Is there such a thing as a glove that works all year round?
Gloves are arguably one of the most important bit of riding kit. The French certainly think so as they recently made it compulsory for riders to wear protective gloves as well as a crash helmet. Here in Blighty, a helmet remains the only legal requirement when it comes to riding kit, but any sensible biker will surely wear a pair of gloves too.
The question is, what kind of gloves are the best ones? Ones with armour? Water and windproof ones? The comfiest you can find? Or is it possible to find all those qualities in a single pair? The answer is yes and no: there are all-season gloves that can do all this, but as with any one-size-fits-all solution there will be some compromises to be made.
WHAT TO LOOK FOR IN ALL-SEASON GLOVES:
Waterproofing: There are various technologies, such as Gore-Tex, used to waterproof gloves. The idea is that water stays out but the glove still remains breathable to stop your hands sweating. If the system works well, you have a glove that works in wet and dry conditions.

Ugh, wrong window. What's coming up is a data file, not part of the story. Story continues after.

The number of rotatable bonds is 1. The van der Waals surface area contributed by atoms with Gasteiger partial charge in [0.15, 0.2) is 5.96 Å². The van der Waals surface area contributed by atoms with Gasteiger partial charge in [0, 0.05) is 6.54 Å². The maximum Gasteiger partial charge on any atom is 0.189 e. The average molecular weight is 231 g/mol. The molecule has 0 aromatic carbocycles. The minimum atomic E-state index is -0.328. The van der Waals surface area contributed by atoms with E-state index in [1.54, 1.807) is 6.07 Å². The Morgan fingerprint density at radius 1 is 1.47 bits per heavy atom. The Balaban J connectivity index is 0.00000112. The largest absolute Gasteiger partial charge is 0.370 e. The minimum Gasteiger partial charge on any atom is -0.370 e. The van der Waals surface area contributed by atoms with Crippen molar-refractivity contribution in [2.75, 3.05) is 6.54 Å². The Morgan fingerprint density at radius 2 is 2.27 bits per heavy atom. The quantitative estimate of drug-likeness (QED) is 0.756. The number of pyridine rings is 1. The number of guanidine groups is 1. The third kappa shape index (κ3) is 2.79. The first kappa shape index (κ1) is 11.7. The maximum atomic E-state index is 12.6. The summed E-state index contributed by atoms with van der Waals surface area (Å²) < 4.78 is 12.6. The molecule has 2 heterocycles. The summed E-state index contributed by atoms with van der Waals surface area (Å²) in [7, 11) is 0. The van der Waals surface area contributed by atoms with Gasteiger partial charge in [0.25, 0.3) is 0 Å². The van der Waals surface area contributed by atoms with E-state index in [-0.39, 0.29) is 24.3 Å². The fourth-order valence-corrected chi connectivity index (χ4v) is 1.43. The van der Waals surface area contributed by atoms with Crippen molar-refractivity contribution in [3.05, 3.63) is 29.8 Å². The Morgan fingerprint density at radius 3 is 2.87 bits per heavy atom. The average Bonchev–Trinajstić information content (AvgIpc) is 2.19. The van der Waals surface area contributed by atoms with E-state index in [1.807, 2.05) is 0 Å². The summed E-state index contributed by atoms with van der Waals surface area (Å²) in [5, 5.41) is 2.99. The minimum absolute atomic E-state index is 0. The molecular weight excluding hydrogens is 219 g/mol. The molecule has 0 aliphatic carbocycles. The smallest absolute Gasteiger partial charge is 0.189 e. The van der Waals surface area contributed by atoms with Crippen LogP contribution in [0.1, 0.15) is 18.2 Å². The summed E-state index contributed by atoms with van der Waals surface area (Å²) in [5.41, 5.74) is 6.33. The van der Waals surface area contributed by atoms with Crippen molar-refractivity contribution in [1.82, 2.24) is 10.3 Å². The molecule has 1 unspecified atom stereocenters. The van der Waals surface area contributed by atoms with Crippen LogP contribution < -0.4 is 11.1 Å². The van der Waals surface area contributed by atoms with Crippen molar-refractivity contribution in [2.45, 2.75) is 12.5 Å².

Material: Textile materials are usually better at repelling water than leather and dry out more quickly, although they may not offer as much protection. One option is to go for textile gloves that have a leather palm and leather reinforcements on the back of the hand.
Insulation: This is the tricky bit about all-season gloves. In winter a well-insulated glove keeps your hand warm, but in summer any excess insulation will make you too hot. Some gloves manage a balance by relying more on the outer layer taking care of the wind-chill and reducing insulation inside the glove.
Feel: Thicker gloves tend to be warmer (more insulation) but may compromise your feel on the controls. Always check you can easily operate your bike’s switches and levers with your gloves on before buying. Thinner gloves offer better feel on the controls, but lack warmth. A happy medium can be found with some all-season gloves being surprisingly light, while still warm.
Fastenings: Cuffs are much more about fitment and comfort, whereas an effective wrist restraint is vital as gloves are no good if they get pulled off in a crash. Velcro straps across the wrist on the palm side are better than a strap on the back. Cuffs ensure gloves fit tightly and keep draughts out.